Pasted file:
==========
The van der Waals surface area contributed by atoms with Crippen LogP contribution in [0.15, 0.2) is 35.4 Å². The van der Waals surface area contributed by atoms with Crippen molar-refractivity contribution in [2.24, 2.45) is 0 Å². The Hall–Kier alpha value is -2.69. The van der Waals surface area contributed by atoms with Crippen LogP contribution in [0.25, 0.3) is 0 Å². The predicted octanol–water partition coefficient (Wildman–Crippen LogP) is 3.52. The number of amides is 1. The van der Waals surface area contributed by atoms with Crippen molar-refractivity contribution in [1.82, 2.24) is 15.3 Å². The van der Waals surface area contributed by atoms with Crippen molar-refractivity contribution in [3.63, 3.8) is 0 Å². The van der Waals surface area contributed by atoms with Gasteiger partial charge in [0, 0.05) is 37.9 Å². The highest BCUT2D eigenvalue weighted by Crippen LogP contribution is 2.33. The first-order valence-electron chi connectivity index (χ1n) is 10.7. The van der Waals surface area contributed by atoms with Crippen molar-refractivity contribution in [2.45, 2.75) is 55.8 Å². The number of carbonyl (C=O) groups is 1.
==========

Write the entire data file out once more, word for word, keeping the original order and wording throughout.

The van der Waals surface area contributed by atoms with Crippen LogP contribution in [0.15, 0.2) is 35.4 Å². The van der Waals surface area contributed by atoms with Crippen molar-refractivity contribution in [2.24, 2.45) is 0 Å². The Hall–Kier alpha value is -2.69. The van der Waals surface area contributed by atoms with Crippen LogP contribution in [0.25, 0.3) is 0 Å². The predicted octanol–water partition coefficient (Wildman–Crippen LogP) is 3.52. The number of amides is 1. The van der Waals surface area contributed by atoms with Crippen molar-refractivity contribution in [1.82, 2.24) is 15.3 Å². The van der Waals surface area contributed by atoms with Crippen molar-refractivity contribution in [3.63, 3.8) is 0 Å². The van der Waals surface area contributed by atoms with Gasteiger partial charge in [0, 0.05) is 37.9 Å². The highest BCUT2D eigenvalue weighted by Crippen LogP contribution is 2.33. The first-order valence-electron chi connectivity index (χ1n) is 10.7. The van der Waals surface area contributed by atoms with Crippen molar-refractivity contribution in [2.45, 2.75) is 55.8 Å². The number of carbonyl (C=O) groups is 1.